Does this mean I’ll be buying a Basic Economy fare from American? Heck no. I want my window seat, and I want to carry on my bag. This isn’t for me regardless of the airline that puts it out there. Even if I did like the idea of Basic Economy, Delta would easily be my first choice between the three. That airline still allows carry-on bags. But I do see the value of this kind of product, and I think American has certainly done a good job of explaining what it’s all about.

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51 Comments on "American Rolls Out Basic Economy With a Slightly Softer But Blunter Approach"

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Alex Hill
Member
I get the principle of not charging customers for things that they don’t want or don’t need (though I generally disagree that it’s a good idea). But not providing any ability to have a bag on these fares seems stupid. I can’t imagine there will be any non-elites who will purchase a basic economy fare and not need to pay for a checked or overhead bag (and that will mean checked, since AA doesn’t give non-elites on basic economy fares the option to pay for an overhead bag). There are some short business trips on which I can and do… Read more »
noahkimmel
Member

except some people get checked bag fees waived – elite / credit card holders. So what this is doing is saving the overhead bin space, which generally runs out, for higher paying people and those who care less, will deal with inconvenience of checking bag. Alternatively, you could argue, as you did at the end, they don’t want people choosing basic economy – it gives them a cheap price in the market to incent you, but then they want the upsell, so even if it isn’t a good idea, it got you to American Airlines, which is enough.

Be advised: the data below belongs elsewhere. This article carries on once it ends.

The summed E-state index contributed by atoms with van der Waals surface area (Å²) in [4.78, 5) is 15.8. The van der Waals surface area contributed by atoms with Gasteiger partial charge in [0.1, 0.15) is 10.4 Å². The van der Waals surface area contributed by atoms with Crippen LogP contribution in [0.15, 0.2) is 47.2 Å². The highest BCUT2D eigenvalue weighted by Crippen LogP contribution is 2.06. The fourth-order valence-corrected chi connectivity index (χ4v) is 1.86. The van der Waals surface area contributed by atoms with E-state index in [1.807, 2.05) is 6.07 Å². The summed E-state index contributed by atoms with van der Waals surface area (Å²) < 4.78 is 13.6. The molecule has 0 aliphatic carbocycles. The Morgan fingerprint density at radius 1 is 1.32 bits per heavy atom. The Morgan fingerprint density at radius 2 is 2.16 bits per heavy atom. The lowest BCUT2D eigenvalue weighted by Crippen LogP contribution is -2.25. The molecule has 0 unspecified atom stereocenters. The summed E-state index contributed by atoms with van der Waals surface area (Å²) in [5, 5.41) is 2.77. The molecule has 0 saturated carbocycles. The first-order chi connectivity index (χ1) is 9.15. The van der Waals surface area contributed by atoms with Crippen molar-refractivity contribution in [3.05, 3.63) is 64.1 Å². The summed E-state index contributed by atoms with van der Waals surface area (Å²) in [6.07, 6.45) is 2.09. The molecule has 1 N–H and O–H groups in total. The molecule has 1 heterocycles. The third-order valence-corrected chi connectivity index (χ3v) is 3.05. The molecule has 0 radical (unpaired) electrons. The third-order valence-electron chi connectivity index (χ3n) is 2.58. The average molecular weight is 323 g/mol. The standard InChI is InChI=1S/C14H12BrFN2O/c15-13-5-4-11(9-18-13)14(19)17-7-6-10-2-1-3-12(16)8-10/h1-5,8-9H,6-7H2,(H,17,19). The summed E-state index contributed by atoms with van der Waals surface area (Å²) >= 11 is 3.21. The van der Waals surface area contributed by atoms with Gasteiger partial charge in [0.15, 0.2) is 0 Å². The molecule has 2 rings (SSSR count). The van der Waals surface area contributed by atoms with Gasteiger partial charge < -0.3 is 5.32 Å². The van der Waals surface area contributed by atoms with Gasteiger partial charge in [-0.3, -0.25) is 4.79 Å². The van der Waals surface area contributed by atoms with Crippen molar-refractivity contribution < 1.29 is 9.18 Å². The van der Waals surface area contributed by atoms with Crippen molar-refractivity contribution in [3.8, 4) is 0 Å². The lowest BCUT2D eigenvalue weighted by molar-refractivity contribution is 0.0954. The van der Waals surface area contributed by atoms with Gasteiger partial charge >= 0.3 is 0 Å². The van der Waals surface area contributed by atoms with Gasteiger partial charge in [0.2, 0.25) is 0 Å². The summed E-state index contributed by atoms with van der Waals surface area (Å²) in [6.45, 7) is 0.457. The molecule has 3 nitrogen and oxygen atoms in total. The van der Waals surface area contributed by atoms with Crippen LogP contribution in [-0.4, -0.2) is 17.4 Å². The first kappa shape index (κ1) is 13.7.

Bill from DC
Guest
The one thing these type of fares allows you to do is mix and match. I recently purchased the lowest Jetblue fare that doesn’t include a seat assignment or checked bag. It was about $25 less than “blue plus.” Then I purchased an even more space seat for $40 which gives me more room and first dibs on the overheads. Assuming blue plus is the “regular” fare, I was able to save money by using the basic fare then buying what I needed because I would have bought the seat upgrade anyway. I wonder if the big 3 basic fates… Read more »
David M
Guest

From the post, American is allowing Basic Economy passengers to pay for Preferred (supposedly more desirable regular seats, in practice about 75% of window and aisle seats) and Main Cabin Extra (more legroom seats) starting 48 hours prior to departure. So it sounds like a bit of a compromise. Basic Economy pax won’t be able to buy MCE right away like you did on JetBlue, but they will have the option close to departure.

Ron
Guest

If you’re traveling with a family then you often need fewer bags than you have people traveling. A family of 4 could bring check one suitcase instead of bringing 4 carry-ons; they save on 4 tickets and pay for just one bag.

Vickie
Member

If the point is to make it a bare bones fare and give you what you pay for – why can’t they just charge for a carry on when you purchase the ticket (like spirit etc). Then they get the extra revenue and you get your carry on.

Oliver
Guest

Perhaps because they can’t actually guarantee that there will be space for your rollaboard once you board last?

jeff2
Member

The problem with these fares is similar to problems with hotel ‘resort’ fees. The true cost is not known up front. Specifically, many corporate travellers have to take the ‘lowest’ fare when going to a particular destination as part of their corporate travel policy. Makes sense except all the caveats (overhead bins / seat assignment) are not factored into the price and the comparison is that proverbial apples and oranges.

Itami
Guest